Autumn Bisque, now with post and recipe!

I promised you a recipe when I was feeling a bit better, and suddenly a week slid by! It’s not that I wasn’t feeling better (though suspected food poisoning that requires two days – TWO! Two entire days! – home from work does take a while to recover from); it’s just that the end-of-semester panic that seems to make many of my students momentarily forget how to write seemed to strike me too. The words dulled and tripped and, in the face of multiple fires breathing their way up and down Southern California and all the other apocalyptic promises of the impending end of the year, chose to stay inside, thank-you-very-much.

But it’s time to shed that cocoon and step back out, and besides, this soup, with its medley of root vegetables, apple for sweet tartness, and luxurious quantities of cream, is all the velvet goodness a winter table requires. Its inspiration comes from a gorgeous bowl at my sister’s wedding last fall – a soup so rich and luxe and flavorful it was practically a down comforter. I knew it had root vegetables in it, I knew it had cream and herbs, maybe butternut squash, maybe sweet potato… so I wrote to the catering director at the venue and got into a very silly standoff: I wanted an email with a recipe, she wanted me to call (during HER business hours, east coast time – didn’t she know I was at work too? Didn’t she know I abhor phone calls?!) so she could tell me how she makes it, which sounded more like procedure than like an ingredient list with quantities. This went back and forth for a week, with me refusing to call and her refusing to provide a recipe, and finally I just gave up. Ten months later, the time to recreate the soup arrived, and I had only my muted memories from a night soaked in champagne and joy to go on.

To that end, I have no idea how close this is to the original. I picked sweet potatoes, parsnips, and celery root for an intriguing background flavor – you could change up the vegetable choices and use winter squash, or carrots, or even rutabagas. I suspect the venue’s version had even more cream, and I don’t think it included the spritz of nutmeg I added (mostly for looks, but we liked the flavor of it too), but there’s something about pouring in over a cup of heavy whipping cream and watching the contents of the pot go from bright orange to decidedly pale gold that makes a home cook’s arteries start whispering threats. I also don’t think the venue added a last minute slug of irish whiskey, but I’d recommend that you do, since just that little bit somehow rounds out the flavor in a way nothing else could.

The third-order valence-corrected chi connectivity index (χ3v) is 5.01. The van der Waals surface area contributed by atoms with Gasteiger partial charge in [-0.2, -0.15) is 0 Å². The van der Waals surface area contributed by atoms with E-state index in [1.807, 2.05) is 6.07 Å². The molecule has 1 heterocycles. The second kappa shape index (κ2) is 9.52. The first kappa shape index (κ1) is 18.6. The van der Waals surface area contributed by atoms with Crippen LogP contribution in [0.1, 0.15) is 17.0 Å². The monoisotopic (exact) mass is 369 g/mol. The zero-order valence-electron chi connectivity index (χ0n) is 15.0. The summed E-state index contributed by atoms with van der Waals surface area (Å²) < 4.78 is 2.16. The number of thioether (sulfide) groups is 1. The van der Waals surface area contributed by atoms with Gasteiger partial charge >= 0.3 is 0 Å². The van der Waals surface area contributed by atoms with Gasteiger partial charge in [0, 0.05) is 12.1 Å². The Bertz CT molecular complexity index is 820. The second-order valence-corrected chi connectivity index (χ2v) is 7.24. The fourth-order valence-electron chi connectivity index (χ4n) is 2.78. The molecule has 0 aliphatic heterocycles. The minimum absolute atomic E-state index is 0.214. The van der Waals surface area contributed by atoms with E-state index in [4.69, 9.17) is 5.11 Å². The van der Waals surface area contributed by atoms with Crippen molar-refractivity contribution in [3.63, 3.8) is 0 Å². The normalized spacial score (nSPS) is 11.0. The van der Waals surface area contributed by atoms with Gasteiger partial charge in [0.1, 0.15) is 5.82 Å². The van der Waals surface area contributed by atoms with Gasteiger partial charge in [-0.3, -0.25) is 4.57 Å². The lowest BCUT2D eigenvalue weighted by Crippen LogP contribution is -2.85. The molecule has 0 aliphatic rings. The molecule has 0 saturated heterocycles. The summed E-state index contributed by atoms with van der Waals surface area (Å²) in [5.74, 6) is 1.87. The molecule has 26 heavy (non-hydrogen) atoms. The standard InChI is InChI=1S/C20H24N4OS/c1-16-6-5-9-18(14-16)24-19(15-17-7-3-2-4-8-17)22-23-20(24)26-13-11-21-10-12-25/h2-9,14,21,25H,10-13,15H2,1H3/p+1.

What I do know is: this is cozy. It’s smooth, and rich, and pleasantly filling, and would be perfect with a bright, citrus-spiked salad full of radishes and pomegranate seeds and bitter lettuces.* And a thick wedge of bread to round things out. Maybe this one. And it leaves me lacking only one soup, with three weeks to go, to make this project complete.

* wow, that sounds good, doesn’t it? Want one next week? I’ll see what I can do…

Autumn Bisque
Makes 10-12 first course servings; about 6 main course servings
About an hour
4-6 cloves garlic
4 tablespoons unsalted butter
1 medium white onion, diced
5 cups chicken or vegetable stock
2 cups peeled and diced celery root
2 cups peeled and diced sweet potato
2 cups peeled and diced parsnips
1 green apple, peeled, cored, and diced
3 sprigs fresh thyme (plus more to serve, if desired)
1 sprig fresh sage (4-5 leaves)
1 bay leaf
1½ cups heavy cream
1-2 ounces whiskey, brandy, or marsala, optional
1-2 teaspoons salt, to taste
sprinkle of nutmeg, to serve

 

  • Set the oven temperature to 350F. In a small, oven-safe bowl, drizzle the garlic cloves with a little bit of olive oil, some salt and some pepper. Top tightly with aluminum foil and stow in the oven until the garlic smells sweet, 20-25 minutes. There’s no need to wait for the oven to preheat.
  • While the garlic is roasting, melt the butter in a large pot over medium heat. Add the diced onion and cook gently with 2 pinches of salt until the onions are tender and slightly translucent, but not browned. This is called sweating, and should take 8-10 minutes, during which time you can peel and dice the other vegetables.
  • With the onions softened, pour in the stock, then dump in the diced celery root, sweet potatoes, parsnips, and apple. Stir in the thyme, sage, and bay leaf, then raise the heat, cover with a lid, and bring to a boil.
  • Once the liquid is boiling, reduce the heat to medium or medium low, keeping the soup just at a simmer until the vegetables are fork-tender: easily speared but not disintegrating; about 30 minutes. The apple will be softer than the others; the celery root will likely take the longest.
  • When the vegetable chunks are tender, remove from heat and add the roasted garlic – once it has cooled a bit from its time in the oven, just squeeze the cloves right out of their skins, and straight into the soup. Then, very carefully and working in batches, relocate the soup to a blender and blend until very, very smooth. Hot liquids can expand rapidly in the blender, causing small “explosions,” so leave some room in the top, leave a space with the lid for air to escape, and consider covering the top with a thick kitchen towel just in case.
  • Transfer the smooth soup back to the pot. If you’re feeling especially fussy, you could try straining it first. I didn’t, but if you do, let me know how it goes!
  • Back in the pot, stir in the heavy cream and the alcohol, if using, and the salt. Start with 1 teaspoon, taste, then add more if you feel the soup needs it. Return to low heat until warmed through.
  • To serve, ladle into bowls, dust lightly with nutmeg, and top with a sprig of thyme if you’re feeling fancy.

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